14. Great piece. And after reading it my primary thought is….It seems so simple, why can’t we make these little changes for the betterment(sp, never actually written this word before) of our healthcare system? Healthcare rules and regulations are like the US tax code…a giant mess!Maybe Doctors should recieve some business training during their residency years? Many are small businessmen afterall. I know the docs hire other people to do all this business stuff, but at least provide some classes about CPT coding and documentation, which is so important to the financial well-being of most offices.

  15. Medical Home. How I would love to have one!!!
    My husband is lucky in that he started going to a certain Family Practice doc (at my recommendation) about 15 years ago. He and this doc have a great relationship and the doc keeps up with all my husband’s extensive and complicated medical problems.

    I had to stop seeing the doctor because of my age. My husband is on Medicare and Tricare For Life, which is about the best possible ever insurance coverage. I’m not old enough to qualify for Medicare.

    So, to insure an affordable out-of-pocket expense since we’re on a fixed income, I enrolled in Tricare Prime and am assigned to a PA at a MTF as my primary care physician.

    The problem is that MTF’s have this horrible thing called “same day appointing” which means if you are not one of the first callers and do not have the ability to show up at the clinic within 20 minutes, you can’t get an appointment. Now, I’ve learned a few “work-arounds” but they amount to me being my own PCP.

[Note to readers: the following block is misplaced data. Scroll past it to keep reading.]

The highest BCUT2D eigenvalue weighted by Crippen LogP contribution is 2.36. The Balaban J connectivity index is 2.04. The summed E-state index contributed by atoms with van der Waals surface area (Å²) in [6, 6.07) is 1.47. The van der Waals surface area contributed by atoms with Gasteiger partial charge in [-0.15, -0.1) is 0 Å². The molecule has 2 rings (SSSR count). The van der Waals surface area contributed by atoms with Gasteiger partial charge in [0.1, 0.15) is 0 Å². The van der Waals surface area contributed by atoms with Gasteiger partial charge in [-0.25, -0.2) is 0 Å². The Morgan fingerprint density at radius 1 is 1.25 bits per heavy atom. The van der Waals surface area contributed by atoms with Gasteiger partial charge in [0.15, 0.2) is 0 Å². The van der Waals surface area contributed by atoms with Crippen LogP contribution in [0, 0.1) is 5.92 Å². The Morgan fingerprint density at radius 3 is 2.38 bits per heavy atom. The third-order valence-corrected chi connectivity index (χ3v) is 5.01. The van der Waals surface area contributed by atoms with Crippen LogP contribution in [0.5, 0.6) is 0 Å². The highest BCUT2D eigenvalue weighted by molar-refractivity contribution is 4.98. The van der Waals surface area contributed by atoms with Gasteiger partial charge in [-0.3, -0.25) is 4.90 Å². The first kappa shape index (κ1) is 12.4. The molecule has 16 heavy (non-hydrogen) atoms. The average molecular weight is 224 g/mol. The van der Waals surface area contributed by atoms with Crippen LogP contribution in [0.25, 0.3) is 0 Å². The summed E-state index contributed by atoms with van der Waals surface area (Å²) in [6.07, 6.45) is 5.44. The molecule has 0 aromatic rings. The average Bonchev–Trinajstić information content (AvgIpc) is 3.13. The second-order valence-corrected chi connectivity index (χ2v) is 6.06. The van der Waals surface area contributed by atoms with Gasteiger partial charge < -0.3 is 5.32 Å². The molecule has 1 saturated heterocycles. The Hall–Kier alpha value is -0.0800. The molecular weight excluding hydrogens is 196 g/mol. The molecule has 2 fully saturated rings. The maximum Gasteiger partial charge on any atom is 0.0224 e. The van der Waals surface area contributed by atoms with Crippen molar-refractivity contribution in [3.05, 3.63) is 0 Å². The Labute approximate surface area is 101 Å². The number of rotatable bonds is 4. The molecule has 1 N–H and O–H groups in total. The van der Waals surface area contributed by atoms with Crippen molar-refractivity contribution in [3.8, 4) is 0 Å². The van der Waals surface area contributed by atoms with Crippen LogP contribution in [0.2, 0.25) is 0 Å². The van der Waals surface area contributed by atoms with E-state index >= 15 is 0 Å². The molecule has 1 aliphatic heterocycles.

I have “complex” medical issues that include side effects from bariatric surgery, meningioma, arthritis, osteoporosis, fibromyalgia (dating from my teen years!), hypothyroidism… and the problem of deciphering which symptom is due to which problem is overwhelming for me. I have received little help from any doctor I’ve ever seen (other than the PCP my husband now sees, who I no longer see because of insurance).

    My PCP is my computer, the internet, and Excel.

  16. Medical Home. How I would love to have one!!!
    My husband is lucky in that he started going to a certain Family Practice doc (at my recommendation) about 15 years ago. He and this doc have a great relationship and the doc keeps up with all my husband’s extensive and complicated medical problems.

    I had to stop seeing the doctor because of my age. My husband is on Medicare and Tricare For Life, which is about the best possible ever insurance coverage. I’m not old enough to qualify for Medicare.

    So, to insure an affordable out-of-pocket expense since we’re on a fixed income, I enrolled in Tricare Prime and am assigned to a PA at a MTF as my primary care physician.

    The problem is that MTF’s have this horrible thing called “same day appointing” which means if you are not one of the first callers and do not have the ability to show up at the clinic within 20 minutes, you can’t get an appointment. Now, I’ve learned a few “work-arounds” but they amount to me being my own PCP.

    I have “complex” medical issues that include side effects from bariatric surgery, meningioma, arthritis, osteoporosis, fibromyalgia (dating from my teen years!), hypothyroidism… and the problem of deciphering which symptom is due to which problem is overwhelming for me. I have received little help from any doctor I’ve ever seen (other than the PCP my husband now sees, who I no longer see because of insurance).

    My PCP is my computer, the internet, and Excel.